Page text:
Intended for healthcare professionals

Observations Body Politic

Message to new government: please ban buzzwords

BMJ 2010; 340 doi: (Published 05 May 2010) Cite this as: BMJ 2010;340:c2407
  1. Nigel Hawkes, freelance journalist, London
  1. nigel.hawkes1{at}

    Whoever comes out top in the UK general election should purge the NHS of the ridiculous jargon that plagues it

    At a recent awards presentation dinner I was half listening when something snapped. The prize winner explained that whatever she had done (please don’t ask—I was doodling on my table plan) had improved services “across the patch.”

    This was, I guess, a variation on the phrase “across the piece,” for which a Google search produces nearly a million hits. It means, according to, a website with a dictionary of ridiculous business jargon, “affecting an entire project or organisation.” But you already knew that: nobody can survive long in the NHS without a detailed knowledge of the prosthetic phrases designed to act as crutches to lame arguments.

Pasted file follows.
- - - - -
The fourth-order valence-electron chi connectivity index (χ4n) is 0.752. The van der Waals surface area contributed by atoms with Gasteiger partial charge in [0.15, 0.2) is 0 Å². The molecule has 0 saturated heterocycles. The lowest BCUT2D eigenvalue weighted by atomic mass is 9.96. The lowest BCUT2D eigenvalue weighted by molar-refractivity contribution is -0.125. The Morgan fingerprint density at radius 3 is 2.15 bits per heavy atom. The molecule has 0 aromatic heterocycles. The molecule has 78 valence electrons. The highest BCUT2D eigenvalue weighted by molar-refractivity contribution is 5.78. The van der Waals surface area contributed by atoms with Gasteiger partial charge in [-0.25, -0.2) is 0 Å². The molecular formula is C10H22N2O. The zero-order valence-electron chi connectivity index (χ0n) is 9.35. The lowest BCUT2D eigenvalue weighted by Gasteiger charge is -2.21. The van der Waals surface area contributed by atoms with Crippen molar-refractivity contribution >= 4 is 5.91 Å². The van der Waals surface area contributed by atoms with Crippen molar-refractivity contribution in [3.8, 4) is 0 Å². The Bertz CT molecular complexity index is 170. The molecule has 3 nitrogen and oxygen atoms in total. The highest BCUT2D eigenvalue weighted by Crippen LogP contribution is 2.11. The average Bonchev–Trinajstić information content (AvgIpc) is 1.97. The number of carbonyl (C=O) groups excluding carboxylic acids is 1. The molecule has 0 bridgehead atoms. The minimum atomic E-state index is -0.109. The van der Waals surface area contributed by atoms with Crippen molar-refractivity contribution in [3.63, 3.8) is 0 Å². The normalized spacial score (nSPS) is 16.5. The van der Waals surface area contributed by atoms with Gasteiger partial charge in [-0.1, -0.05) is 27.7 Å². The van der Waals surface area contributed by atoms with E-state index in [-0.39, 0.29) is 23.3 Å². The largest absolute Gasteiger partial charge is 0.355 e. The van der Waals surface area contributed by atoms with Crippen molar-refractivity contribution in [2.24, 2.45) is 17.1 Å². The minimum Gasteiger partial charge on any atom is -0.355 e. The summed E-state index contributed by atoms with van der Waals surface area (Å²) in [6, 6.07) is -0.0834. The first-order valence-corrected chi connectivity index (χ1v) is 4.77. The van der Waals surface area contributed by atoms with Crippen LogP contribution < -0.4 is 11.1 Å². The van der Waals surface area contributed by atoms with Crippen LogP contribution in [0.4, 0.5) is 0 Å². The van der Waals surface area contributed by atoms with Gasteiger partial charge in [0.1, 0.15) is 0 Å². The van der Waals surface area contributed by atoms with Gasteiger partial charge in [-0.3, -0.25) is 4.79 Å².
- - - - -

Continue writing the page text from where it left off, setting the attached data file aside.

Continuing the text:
Readers of this column may already know who won the general election, while I am writing in ignorance. But whichever party or combination of parties forms the next British government would earn my support by issuing a banned list of buzzwords. That would be a centrally imposed target we could all support.

    George Orwell, writing in 1946, compared the abuse of language to the abuse of drink. “A man may take to drink because he …

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